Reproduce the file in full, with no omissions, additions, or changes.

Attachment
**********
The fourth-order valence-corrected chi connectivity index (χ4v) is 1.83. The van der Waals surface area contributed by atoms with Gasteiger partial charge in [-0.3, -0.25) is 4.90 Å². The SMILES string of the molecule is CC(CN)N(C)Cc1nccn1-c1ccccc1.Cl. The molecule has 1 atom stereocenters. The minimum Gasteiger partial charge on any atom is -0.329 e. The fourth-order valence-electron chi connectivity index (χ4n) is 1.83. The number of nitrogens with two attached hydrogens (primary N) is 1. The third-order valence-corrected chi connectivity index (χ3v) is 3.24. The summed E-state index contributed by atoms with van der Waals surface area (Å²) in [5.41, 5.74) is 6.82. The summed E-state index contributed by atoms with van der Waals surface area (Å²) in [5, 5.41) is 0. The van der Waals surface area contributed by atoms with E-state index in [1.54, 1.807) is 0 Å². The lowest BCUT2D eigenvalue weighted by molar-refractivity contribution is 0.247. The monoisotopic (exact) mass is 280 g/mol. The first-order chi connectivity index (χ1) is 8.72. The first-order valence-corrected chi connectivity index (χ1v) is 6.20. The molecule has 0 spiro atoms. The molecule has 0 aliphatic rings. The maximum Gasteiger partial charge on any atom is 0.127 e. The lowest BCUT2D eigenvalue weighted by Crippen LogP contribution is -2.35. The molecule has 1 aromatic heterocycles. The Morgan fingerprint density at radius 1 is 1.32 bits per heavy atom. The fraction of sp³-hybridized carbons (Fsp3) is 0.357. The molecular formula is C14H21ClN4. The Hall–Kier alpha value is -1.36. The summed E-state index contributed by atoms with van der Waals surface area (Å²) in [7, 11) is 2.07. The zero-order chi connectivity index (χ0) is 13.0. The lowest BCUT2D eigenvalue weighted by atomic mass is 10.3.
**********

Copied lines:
The fourth-order valence-corrected chi connectivity index (χ4v) is 1.83. The van der Waals surface area contributed by atoms with Gasteiger partial charge in [-0.3, -0.25) is 4.90 Å². The SMILES string of the molecule is CC(CN)N(C)Cc1nccn1-c1ccccc1.Cl. The molecule has 1 atom stereocenters. The minimum Gasteiger partial charge on any atom is -0.329 e. The fourth-order valence-electron chi connectivity index (χ4n) is 1.83. The number of nitrogens with two attached hydrogens (primary N) is 1. The third-order valence-corrected chi connectivity index (χ3v) is 3.24. The summed E-state index contributed by atoms with van der Waals surface area (Å²) in [5.41, 5.74) is 6.82. The summed E-state index contributed by atoms with van der Waals surface area (Å²) in [5, 5.41) is 0. The van der Waals surface area contributed by atoms with E-state index in [1.54, 1.807) is 0 Å². The lowest BCUT2D eigenvalue weighted by molar-refractivity contribution is 0.247. The monoisotopic (exact) mass is 280 g/mol. The first-order chi connectivity index (χ1) is 8.72. The first-order valence-corrected chi connectivity index (χ1v) is 6.20. The molecule has 0 spiro atoms. The molecule has 0 aliphatic rings. The maximum Gasteiger partial charge on any atom is 0.127 e. The lowest BCUT2D eigenvalue weighted by Crippen LogP contribution is -2.35. The molecule has 1 aromatic heterocycles. The Morgan fingerprint density at radius 1 is 1.32 bits per heavy atom. The fraction of sp³-hybridized carbons (Fsp3) is 0.357. The molecular formula is C14H21ClN4. The Hall–Kier alpha value is -1.36. The summed E-state index contributed by atoms with van der Waals surface area (Å²) in [7, 11) is 2.07. The zero-order chi connectivity index (χ0) is 13.0. The lowest BCUT2D eigenvalue weighted by atomic mass is 10.3.